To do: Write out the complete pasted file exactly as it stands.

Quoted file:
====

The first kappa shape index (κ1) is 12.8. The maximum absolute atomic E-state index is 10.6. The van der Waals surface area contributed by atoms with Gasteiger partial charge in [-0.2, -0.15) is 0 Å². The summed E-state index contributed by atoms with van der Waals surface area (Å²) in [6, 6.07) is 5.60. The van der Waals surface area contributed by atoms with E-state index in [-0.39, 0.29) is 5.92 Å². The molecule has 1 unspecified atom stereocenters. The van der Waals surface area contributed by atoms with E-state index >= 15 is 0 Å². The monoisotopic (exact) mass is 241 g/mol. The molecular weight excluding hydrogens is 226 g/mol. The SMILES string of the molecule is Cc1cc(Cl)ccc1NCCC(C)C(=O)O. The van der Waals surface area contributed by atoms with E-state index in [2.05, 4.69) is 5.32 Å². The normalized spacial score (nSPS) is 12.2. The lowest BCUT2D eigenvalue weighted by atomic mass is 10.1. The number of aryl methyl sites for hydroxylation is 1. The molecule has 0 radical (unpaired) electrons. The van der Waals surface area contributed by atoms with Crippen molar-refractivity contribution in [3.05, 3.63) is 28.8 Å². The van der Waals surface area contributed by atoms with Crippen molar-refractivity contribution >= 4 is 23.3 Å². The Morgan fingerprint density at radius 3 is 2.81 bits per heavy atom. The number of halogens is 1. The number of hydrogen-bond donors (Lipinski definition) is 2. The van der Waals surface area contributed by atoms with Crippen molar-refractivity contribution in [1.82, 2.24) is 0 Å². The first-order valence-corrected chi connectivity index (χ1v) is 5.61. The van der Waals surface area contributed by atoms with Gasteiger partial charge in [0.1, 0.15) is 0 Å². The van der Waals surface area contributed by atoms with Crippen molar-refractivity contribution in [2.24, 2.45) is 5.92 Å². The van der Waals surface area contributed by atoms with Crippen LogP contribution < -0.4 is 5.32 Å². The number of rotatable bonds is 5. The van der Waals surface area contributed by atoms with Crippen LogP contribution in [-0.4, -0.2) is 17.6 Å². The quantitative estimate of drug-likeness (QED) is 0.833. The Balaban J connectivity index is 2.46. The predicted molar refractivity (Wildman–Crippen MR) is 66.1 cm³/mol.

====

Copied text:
The first kappa shape index (κ1) is 12.8. The maximum absolute atomic E-state index is 10.6. The van der Waals surface area contributed by atoms with Gasteiger partial charge in [-0.2, -0.15) is 0 Å². The summed E-state index contributed by atoms with van der Waals surface area (Å²) in [6, 6.07) is 5.60. The van der Waals surface area contributed by atoms with E-state index in [-0.39, 0.29) is 5.92 Å². The molecule has 1 unspecified atom stereocenters. The van der Waals surface area contributed by atoms with E-state index >= 15 is 0 Å². The monoisotopic (exact) mass is 241 g/mol. The molecular weight excluding hydrogens is 226 g/mol. The SMILES string of the molecule is Cc1cc(Cl)ccc1NCCC(C)C(=O)O. The van der Waals surface area contributed by atoms with E-state index in [2.05, 4.69) is 5.32 Å². The normalized spacial score (nSPS) is 12.2. The lowest BCUT2D eigenvalue weighted by atomic mass is 10.1. The number of aryl methyl sites for hydroxylation is 1. The molecule has 0 radical (unpaired) electrons. The van der Waals surface area contributed by atoms with Crippen molar-refractivity contribution in [3.05, 3.63) is 28.8 Å². The van der Waals surface area contributed by atoms with Crippen molar-refractivity contribution >= 4 is 23.3 Å². The Morgan fingerprint density at radius 3 is 2.81 bits per heavy atom. The number of halogens is 1. The number of hydrogen-bond donors (Lipinski definition) is 2. The van der Waals surface area contributed by atoms with Crippen molar-refractivity contribution in [1.82, 2.24) is 0 Å². The first-order valence-corrected chi connectivity index (χ1v) is 5.61. The van der Waals surface area contributed by atoms with Gasteiger partial charge in [0.1, 0.15) is 0 Å². The van der Waals surface area contributed by atoms with Crippen molar-refractivity contribution in [2.24, 2.45) is 5.92 Å². The van der Waals surface area contributed by atoms with Crippen LogP contribution < -0.4 is 5.32 Å². The number of rotatable bonds is 5. The van der Waals surface area contributed by atoms with Crippen LogP contribution in [-0.4, -0.2) is 17.6 Å². The quantitative estimate of drug-likeness (QED) is 0.833. The Balaban J connectivity index is 2.46. The predicted molar refractivity (Wildman–Crippen MR) is 66.1 cm³/mol.